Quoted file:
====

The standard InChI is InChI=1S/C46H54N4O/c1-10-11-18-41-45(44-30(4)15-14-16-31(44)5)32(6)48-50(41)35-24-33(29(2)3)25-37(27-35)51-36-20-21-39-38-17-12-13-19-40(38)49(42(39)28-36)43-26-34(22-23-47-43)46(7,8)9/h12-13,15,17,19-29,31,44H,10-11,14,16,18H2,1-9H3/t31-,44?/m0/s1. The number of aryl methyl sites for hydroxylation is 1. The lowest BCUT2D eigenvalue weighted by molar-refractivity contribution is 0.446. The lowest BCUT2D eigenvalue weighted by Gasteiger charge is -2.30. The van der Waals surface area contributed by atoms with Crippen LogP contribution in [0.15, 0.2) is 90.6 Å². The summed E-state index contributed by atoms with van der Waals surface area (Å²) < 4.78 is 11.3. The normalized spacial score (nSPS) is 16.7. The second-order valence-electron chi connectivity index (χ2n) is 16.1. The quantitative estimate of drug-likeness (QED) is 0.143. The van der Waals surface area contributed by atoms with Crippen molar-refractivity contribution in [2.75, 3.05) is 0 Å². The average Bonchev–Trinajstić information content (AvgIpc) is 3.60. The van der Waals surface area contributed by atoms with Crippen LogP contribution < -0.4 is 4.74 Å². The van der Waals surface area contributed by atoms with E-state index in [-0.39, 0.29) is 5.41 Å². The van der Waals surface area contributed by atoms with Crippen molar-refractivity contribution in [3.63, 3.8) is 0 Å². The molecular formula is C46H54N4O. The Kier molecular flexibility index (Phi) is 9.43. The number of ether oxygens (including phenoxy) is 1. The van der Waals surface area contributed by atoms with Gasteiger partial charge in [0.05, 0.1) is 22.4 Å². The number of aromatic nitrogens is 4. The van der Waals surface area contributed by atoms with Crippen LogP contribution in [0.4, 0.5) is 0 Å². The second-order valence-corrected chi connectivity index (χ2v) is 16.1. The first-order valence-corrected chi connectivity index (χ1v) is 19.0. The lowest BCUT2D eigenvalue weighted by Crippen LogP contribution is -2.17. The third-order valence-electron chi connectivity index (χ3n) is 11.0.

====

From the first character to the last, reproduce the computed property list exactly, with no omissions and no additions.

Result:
The standard InChI is InChI=1S/C46H54N4O/c1-10-11-18-41-45(44-30(4)15-14-16-31(44)5)32(6)48-50(41)35-24-33(29(2)3)25-37(27-35)51-36-20-21-39-38-17-12-13-19-40(38)49(42(39)28-36)43-26-34(22-23-47-43)46(7,8)9/h12-13,15,17,19-29,31,44H,10-11,14,16,18H2,1-9H3/t31-,44?/m0/s1. The number of aryl methyl sites for hydroxylation is 1. The lowest BCUT2D eigenvalue weighted by molar-refractivity contribution is 0.446. The lowest BCUT2D eigenvalue weighted by Gasteiger charge is -2.30. The van der Waals surface area contributed by atoms with Crippen LogP contribution in [0.15, 0.2) is 90.6 Å². The summed E-state index contributed by atoms with van der Waals surface area (Å²) < 4.78 is 11.3. The normalized spacial score (nSPS) is 16.7. The second-order valence-electron chi connectivity index (χ2n) is 16.1. The quantitative estimate of drug-likeness (QED) is 0.143. The van der Waals surface area contributed by atoms with Crippen molar-refractivity contribution in [2.75, 3.05) is 0 Å². The average Bonchev–Trinajstić information content (AvgIpc) is 3.60. The van der Waals surface area contributed by atoms with Crippen LogP contribution < -0.4 is 4.74 Å². The van der Waals surface area contributed by atoms with E-state index in [-0.39, 0.29) is 5.41 Å². The van der Waals surface area contributed by atoms with Crippen molar-refractivity contribution in [3.63, 3.8) is 0 Å². The molecular formula is C46H54N4O. The Kier molecular flexibility index (Phi) is 9.43. The number of ether oxygens (including phenoxy) is 1. The van der Waals surface area contributed by atoms with Gasteiger partial charge in [0.05, 0.1) is 22.4 Å². The number of aromatic nitrogens is 4. The van der Waals surface area contributed by atoms with Crippen LogP contribution in [0.4, 0.5) is 0 Å². The second-order valence-corrected chi connectivity index (χ2v) is 16.1. The first-order valence-corrected chi connectivity index (χ1v) is 19.0. The lowest BCUT2D eigenvalue weighted by Crippen LogP contribution is -2.17. The third-order valence-electron chi connectivity index (χ3n) is 11.0.